Schools around the country are using key data on students’ performance in the classroom to inform how they can better meet the needs of individual students. In Nashville, data are also improving how students are served beyond the classroom and in the community, thanks to the Nashville After Zone Alliance (NAZA), a partnership between Metro Nashville Public Schools (MNPS), Nashville Public Library, the Mayor’s Office, and afterschool program providers in the city.

Launched in 2010 by the Nashville Mayor’s Office and later housed in the Public Library as a strategy to improve the city’s high school graduation rate, NAZA has become one of the country’s most renowned expanded-learning systems for middle schoolers. During the school year, NAZA supports program staff in delivering high-quality academic components within their daily programming, much of which focuses on building students 21st century skills, according to NAZA Coordinator Anna Harutyunyan. NAZA also offers coaching, professional development, culture building, evaluation tools, and curriculum resources in the areas of STEM and literacy.

At the heart of the partnership is a data-sharing agreement in MNPS shares data on participating students’ grades, behavior, and other key information with the afterschool program staff who work with the students. According to Laura Hansen, Director of Information Management and Decision Support for MNPS, “One of our goals was always to strengthen the communication between the classroom and afterschool programs to enable collaboration in understanding student needs, and directing services and instruction to meet those needs.”

Along those lines, in some cases, the afterschool program staff and classroom teachers work closely together to design strategies for supporting students, based on their data. “The program staff and the teachers dig into the testing scores for those individual students, to see where they tested in the beginning of the year or the end of the previous year,” explains Jim Williamson, a Zone Director at the PENCIL Foundation, a Nashville afterschool program provider. “They team up together to determine what that student needs in the program.”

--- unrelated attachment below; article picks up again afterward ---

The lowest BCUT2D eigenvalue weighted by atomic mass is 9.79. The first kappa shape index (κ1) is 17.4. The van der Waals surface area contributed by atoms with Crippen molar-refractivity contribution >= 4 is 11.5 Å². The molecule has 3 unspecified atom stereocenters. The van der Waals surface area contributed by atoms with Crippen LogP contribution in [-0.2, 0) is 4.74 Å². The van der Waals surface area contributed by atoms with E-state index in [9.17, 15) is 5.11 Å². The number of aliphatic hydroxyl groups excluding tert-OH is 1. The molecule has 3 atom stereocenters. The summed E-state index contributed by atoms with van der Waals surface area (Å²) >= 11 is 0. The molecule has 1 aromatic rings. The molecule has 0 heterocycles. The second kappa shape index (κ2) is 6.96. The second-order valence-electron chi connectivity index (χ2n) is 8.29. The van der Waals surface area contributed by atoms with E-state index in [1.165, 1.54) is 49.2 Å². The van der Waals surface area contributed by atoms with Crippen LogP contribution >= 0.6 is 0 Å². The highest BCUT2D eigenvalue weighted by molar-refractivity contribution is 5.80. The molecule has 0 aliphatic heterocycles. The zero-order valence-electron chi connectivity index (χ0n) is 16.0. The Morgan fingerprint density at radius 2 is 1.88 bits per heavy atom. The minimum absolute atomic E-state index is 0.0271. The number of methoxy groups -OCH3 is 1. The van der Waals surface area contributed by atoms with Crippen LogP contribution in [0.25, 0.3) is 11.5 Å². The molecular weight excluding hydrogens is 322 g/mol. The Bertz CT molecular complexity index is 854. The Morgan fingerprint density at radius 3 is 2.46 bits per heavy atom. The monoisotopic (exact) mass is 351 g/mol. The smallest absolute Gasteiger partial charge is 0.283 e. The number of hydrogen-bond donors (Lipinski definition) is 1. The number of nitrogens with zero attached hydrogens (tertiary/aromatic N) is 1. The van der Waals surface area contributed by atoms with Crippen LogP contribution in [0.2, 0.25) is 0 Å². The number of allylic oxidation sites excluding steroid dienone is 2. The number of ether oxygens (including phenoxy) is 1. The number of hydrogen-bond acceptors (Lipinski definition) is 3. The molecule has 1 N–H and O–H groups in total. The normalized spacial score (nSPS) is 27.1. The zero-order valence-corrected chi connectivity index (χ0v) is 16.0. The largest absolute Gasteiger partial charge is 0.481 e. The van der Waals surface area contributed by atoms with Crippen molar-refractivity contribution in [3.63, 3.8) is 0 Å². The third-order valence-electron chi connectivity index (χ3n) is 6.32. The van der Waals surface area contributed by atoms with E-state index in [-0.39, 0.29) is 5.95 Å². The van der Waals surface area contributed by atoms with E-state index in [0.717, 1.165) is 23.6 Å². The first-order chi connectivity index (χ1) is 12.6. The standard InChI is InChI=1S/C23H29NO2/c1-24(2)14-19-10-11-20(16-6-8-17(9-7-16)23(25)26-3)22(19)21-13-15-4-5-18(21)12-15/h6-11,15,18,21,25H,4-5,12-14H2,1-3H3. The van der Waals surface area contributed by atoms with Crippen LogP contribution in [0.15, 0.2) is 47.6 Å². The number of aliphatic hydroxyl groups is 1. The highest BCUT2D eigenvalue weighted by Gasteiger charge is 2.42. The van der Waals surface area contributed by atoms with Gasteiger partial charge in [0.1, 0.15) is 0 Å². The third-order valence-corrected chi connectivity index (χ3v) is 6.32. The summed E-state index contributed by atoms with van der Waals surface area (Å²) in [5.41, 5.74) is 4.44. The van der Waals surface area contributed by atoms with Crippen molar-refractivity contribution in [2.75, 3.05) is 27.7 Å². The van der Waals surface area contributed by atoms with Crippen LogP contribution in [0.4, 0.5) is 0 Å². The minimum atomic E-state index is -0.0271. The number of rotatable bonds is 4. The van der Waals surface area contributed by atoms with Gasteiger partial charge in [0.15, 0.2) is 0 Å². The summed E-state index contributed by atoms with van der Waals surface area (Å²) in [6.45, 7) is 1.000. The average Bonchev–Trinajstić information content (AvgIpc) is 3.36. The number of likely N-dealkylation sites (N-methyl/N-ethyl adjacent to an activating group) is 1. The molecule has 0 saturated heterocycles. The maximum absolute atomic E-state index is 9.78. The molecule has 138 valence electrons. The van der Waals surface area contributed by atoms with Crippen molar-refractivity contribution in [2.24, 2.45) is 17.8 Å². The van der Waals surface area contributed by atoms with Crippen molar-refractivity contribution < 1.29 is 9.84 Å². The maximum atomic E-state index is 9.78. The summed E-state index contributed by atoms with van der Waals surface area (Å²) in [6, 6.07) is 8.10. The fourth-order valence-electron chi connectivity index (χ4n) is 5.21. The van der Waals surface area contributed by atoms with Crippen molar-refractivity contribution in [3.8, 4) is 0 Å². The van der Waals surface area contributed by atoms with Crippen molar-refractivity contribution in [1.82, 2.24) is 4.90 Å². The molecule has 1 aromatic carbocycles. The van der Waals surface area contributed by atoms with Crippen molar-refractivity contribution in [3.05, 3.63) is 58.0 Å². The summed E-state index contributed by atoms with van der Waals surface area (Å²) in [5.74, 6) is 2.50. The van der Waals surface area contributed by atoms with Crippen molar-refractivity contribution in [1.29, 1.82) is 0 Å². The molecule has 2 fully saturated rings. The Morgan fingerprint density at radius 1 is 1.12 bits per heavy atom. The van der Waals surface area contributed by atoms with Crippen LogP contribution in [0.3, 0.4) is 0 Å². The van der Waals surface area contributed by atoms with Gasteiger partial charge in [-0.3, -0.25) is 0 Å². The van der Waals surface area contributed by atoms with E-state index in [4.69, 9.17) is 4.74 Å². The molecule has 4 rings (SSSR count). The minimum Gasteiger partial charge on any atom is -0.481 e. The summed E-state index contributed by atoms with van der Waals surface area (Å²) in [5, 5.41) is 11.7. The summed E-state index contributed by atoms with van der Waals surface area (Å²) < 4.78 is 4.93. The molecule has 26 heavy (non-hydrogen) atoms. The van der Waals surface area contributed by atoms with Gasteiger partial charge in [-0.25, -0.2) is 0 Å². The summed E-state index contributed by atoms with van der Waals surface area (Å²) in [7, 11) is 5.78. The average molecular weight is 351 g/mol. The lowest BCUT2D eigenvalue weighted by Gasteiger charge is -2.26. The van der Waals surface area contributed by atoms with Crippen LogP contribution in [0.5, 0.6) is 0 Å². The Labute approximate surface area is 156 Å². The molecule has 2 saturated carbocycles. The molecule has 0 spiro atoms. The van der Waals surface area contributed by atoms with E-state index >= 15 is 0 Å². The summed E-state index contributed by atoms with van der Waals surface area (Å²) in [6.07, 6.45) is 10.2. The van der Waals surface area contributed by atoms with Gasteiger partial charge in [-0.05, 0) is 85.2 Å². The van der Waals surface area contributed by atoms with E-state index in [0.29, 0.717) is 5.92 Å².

Teachers who work with the program providers report that being involved with NAZA’s programs has a positive impact on their work with students in the classroom. For example, teachers of English language learners often find that having a better understanding of these students’ experiences outside of school helps them tailor their supports for these students. “It helps foster much stronger, positive adult-student relationships,” says Williamson. “A teacher can focus on what goes on in that student’s daily life and help build those conversational English skills around the things that the young person is experiencing on a regular basis.”

The data-sharing process between the schools and the providers also helps NAZA track the impact that providers have on students. “We can look and see how a student’s performance—their grades, their behavior—has changed once they’ve been engaged in a program for 30 days, 60 days, and so on,” says Williamson. These metrics, along with results from student surveys about the programs they’re involved in and data on student attendance and retention rates, contribute to evaluations of the programs’ quality, which in turn help the programs target their improvement efforts.

Preliminary findings indicate that students who regularly attend NAZA programs are more likely to have improved school attendance, fewer behavior incidents, and improved math and science grades. Building on these promising results, NAZA and MNPS are now looking to improve how data flows back to teachers, enabling them to receive more information on students’ performance in afterschool programs. As Williamson says, when everyone in a community works together to find the best ways to support students, “it’s a win-win situation.”